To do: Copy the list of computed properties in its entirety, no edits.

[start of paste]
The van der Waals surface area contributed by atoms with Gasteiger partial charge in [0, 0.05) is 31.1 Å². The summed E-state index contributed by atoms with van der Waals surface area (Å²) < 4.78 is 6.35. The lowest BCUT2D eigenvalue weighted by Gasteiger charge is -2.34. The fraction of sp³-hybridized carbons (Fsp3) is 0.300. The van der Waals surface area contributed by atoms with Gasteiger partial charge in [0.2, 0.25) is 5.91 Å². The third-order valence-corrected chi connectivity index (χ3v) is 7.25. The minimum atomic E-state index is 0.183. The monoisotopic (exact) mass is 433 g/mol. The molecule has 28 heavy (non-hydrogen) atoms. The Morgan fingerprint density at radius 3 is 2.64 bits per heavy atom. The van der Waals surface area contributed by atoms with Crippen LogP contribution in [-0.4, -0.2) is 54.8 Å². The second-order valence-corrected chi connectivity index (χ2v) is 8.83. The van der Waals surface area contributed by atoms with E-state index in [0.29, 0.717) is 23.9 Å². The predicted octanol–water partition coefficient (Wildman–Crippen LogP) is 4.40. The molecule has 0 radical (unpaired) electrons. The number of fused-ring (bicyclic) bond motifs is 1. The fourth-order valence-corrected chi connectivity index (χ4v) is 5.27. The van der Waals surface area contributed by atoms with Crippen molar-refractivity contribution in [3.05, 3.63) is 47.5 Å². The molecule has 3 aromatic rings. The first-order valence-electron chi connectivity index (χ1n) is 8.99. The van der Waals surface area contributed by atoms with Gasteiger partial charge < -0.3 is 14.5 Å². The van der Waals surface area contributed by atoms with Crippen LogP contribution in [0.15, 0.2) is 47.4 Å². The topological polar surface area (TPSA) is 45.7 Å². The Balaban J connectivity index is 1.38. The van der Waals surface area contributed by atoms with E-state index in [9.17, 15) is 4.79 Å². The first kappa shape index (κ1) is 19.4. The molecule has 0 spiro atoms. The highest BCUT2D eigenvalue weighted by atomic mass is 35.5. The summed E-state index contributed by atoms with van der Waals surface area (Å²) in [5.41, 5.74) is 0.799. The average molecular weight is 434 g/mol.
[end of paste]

The van der Waals surface area contributed by atoms with Gasteiger partial charge in [0, 0.05) is 31.1 Å². The summed E-state index contributed by atoms with van der Waals surface area (Å²) < 4.78 is 6.35. The lowest BCUT2D eigenvalue weighted by Gasteiger charge is -2.34. The fraction of sp³-hybridized carbons (Fsp3) is 0.300. The van der Waals surface area contributed by atoms with Gasteiger partial charge in [0.2, 0.25) is 5.91 Å². The third-order valence-corrected chi connectivity index (χ3v) is 7.25. The minimum atomic E-state index is 0.183. The monoisotopic (exact) mass is 433 g/mol. The molecule has 28 heavy (non-hydrogen) atoms. The Morgan fingerprint density at radius 3 is 2.64 bits per heavy atom. The van der Waals surface area contributed by atoms with Crippen LogP contribution in [-0.4, -0.2) is 54.8 Å². The second-order valence-corrected chi connectivity index (χ2v) is 8.83. The van der Waals surface area contributed by atoms with E-state index in [0.29, 0.717) is 23.9 Å². The predicted octanol–water partition coefficient (Wildman–Crippen LogP) is 4.40. The molecule has 0 radical (unpaired) electrons. The number of fused-ring (bicyclic) bond motifs is 1. The fourth-order valence-corrected chi connectivity index (χ4v) is 5.27. The van der Waals surface area contributed by atoms with Crippen molar-refractivity contribution in [3.05, 3.63) is 47.5 Å². The molecule has 3 aromatic rings. The first-order valence-electron chi connectivity index (χ1n) is 8.99. The van der Waals surface area contributed by atoms with Gasteiger partial charge < -0.3 is 14.5 Å². The van der Waals surface area contributed by atoms with Crippen LogP contribution in [0.15, 0.2) is 47.4 Å². The topological polar surface area (TPSA) is 45.7 Å². The Balaban J connectivity index is 1.38. The van der Waals surface area contributed by atoms with E-state index in [9.17, 15) is 4.79 Å². The first kappa shape index (κ1) is 19.4. The molecule has 0 spiro atoms. The highest BCUT2D eigenvalue weighted by atomic mass is 35.5. The summed E-state index contributed by atoms with van der Waals surface area (Å²) in [5.41, 5.74) is 0.799. The average molecular weight is 434 g/mol.